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Chairman, Zinox Group, Chief Leo Stan Ekeh, has carved a niche as an entrepreneur fired up by the desire to make a significant difference in a sector dominated by international companies. Ekeh, who spoke on the Fidelity SME Forum on a radio programme monitored by Festus Akanbi, shared his perspectives on winning in a market dominated by international brands
What various lines of business are Zinox into right now?
Zinox as a company has a history of 14 years in business. But we’ve been in business for 26 years. I started as a very small entrepreneur. The Zinox group is the largest ICT group in sub-Saharan Africa. We are into ICT products manufacturing, distribution, upscale core technology solutions and support and more. But let me start from the first company: Task System. When I came into this country, I had to create a little bit of disruption in the system because the economy was an IBM-driven economy, so I came with Apple Macintosh. I launched Apple in the country about 24 years ago and we computerised all the media and multi-media houses in the country, including the book publishing houses nationwide. After this first disruptive move, we moved to offer solutions to the oil and gas sector of the economy and it was at this point that Steve Job enhanced the Graphics interface of Apple with User interface which limited it initially from being used in the corporate sector as an alternative to IBM, and that gave me the impetus to expand into the rare corporate sector.
That said, Task System delivered solution to the first 20 largest multinationals in the country in the 80s, 90s and till today. That is in the oil, banking and manufacturing sector. It’s a highly integrated solution company. In order to segment the market, I launched the first ICT distribution company in West Africa – Technology Distributions, which today is the largest ICT distributor in sub-Saharan Africa and controls 70 per cent of the Nigerian ICT distribution market. Few years after, I launched Zinox to create digital identity for Nigeria. I mean to say, that after you’ve achieved a little bit, you’d also want your country to have an ICT identity. So Zinox was launched to create an IT identity for the nation. Within the group, we also have a digital Internet hub called Zinox Telecom which is streaming online content using our robust broadband infrastructure to about 226 tertiary and over 1,000 secondary institutions and other strategic corporate organisations in the country. We also have a huge support backbone nationwide which is in charge of support services because it is critical in the third world. We are going from one step to another. You can say we are an integrated group in the ICT sector.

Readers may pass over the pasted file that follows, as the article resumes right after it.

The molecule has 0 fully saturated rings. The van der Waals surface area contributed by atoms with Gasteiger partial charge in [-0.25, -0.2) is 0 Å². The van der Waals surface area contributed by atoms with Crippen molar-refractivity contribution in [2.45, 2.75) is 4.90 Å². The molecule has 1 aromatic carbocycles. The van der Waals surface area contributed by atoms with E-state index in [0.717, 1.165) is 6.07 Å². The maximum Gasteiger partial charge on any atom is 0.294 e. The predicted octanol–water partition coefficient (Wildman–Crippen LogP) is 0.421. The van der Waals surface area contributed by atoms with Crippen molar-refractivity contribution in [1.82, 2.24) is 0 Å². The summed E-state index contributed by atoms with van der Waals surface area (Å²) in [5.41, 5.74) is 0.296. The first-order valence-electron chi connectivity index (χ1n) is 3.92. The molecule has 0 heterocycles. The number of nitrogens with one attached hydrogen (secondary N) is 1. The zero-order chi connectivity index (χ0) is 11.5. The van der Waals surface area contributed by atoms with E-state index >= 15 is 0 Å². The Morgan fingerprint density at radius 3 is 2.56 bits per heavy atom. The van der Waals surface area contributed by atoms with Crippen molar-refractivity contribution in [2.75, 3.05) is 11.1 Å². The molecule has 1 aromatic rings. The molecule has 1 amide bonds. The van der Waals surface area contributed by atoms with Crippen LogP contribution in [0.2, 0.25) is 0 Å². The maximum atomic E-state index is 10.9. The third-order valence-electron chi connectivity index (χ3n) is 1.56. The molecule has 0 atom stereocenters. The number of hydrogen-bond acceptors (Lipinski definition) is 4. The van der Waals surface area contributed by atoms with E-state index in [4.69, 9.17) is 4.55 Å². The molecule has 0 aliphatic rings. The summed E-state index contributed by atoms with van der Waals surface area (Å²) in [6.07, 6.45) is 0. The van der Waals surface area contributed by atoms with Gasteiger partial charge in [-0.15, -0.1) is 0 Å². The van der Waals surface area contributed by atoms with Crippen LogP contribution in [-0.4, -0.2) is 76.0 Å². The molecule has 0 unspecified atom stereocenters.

What is the key to your diversification and how do you identify and take advantage of opportunities?
When we started, it was from an analog century to digital century. The entrepreneurs of last century are different from the entrepreneurs of today because you have better education, global exposure, more informed clients, we even eat less and you have news online to read. In short, a lot has changed. Zinox is known as an original equipment manufacturer, but that is seven per cent of the business we do because we know what people think about Zinox is less than 10 per cent of what we are. We have done the biggest ICT projects across West Africa. Two months ago, a government in Africa invited us to intervene on their electronic registration for their election. We finished the job and they paid up and we moved on. We deployed and designed the largest e-library solution in Africa. We are a house of Digital Research and Development people. A lot of entrepreneurs must define what they want. In the olden days people did not have access to resources and human capital, and so they started too small. What happened was simple; the big time traders took advantage of everybody. But in the 21st century, money is available and human capital is a little bit in your hands. But you’d have to differentiate an entrepreneur who inherited wealth and an entrepreneur from nothing. That’s where people like me and a lot of Nigerian entrepreneurs come from today. If you are coming into the market today, it’s like trying to sell cement. Do you have the resources to compete with Dangote? It’s like coming into IT; do you have the resources to compete one on one with the Zinox group? By resources here, I don’t just mean cash. If you are a smart kid, then you’d understand that for you to be known, you have to cause positive disruption in the system.
To identify opportunities that abound, you must look at your earlier script with less greed and it must be commercial opportunities that are in line with your prescribed road map and must add value. I wrote the script of my group clearly from day one and that’s why I stay focused on the ICT business. A lot of entrepreneurs get too excited too early. Ninety nine per cent of today’s successful entrepreneurs started with ‘tokunbo’ cars. They lived with their friends in one room for many years. A lot of people fail because they believe in ‘status business’. They want to show off, so they spend more money printing expensive complimentary cards, cars, fashion than incubating genuinely for a while. Entrepreneurs must be very clear on what they want and attach humility to it because smarter people learn from smart people, rework it a little bit and become global wiz kids and that is what access to technology has brought to our door step and that is why I say there is no one created by God in the 21st century to be poor.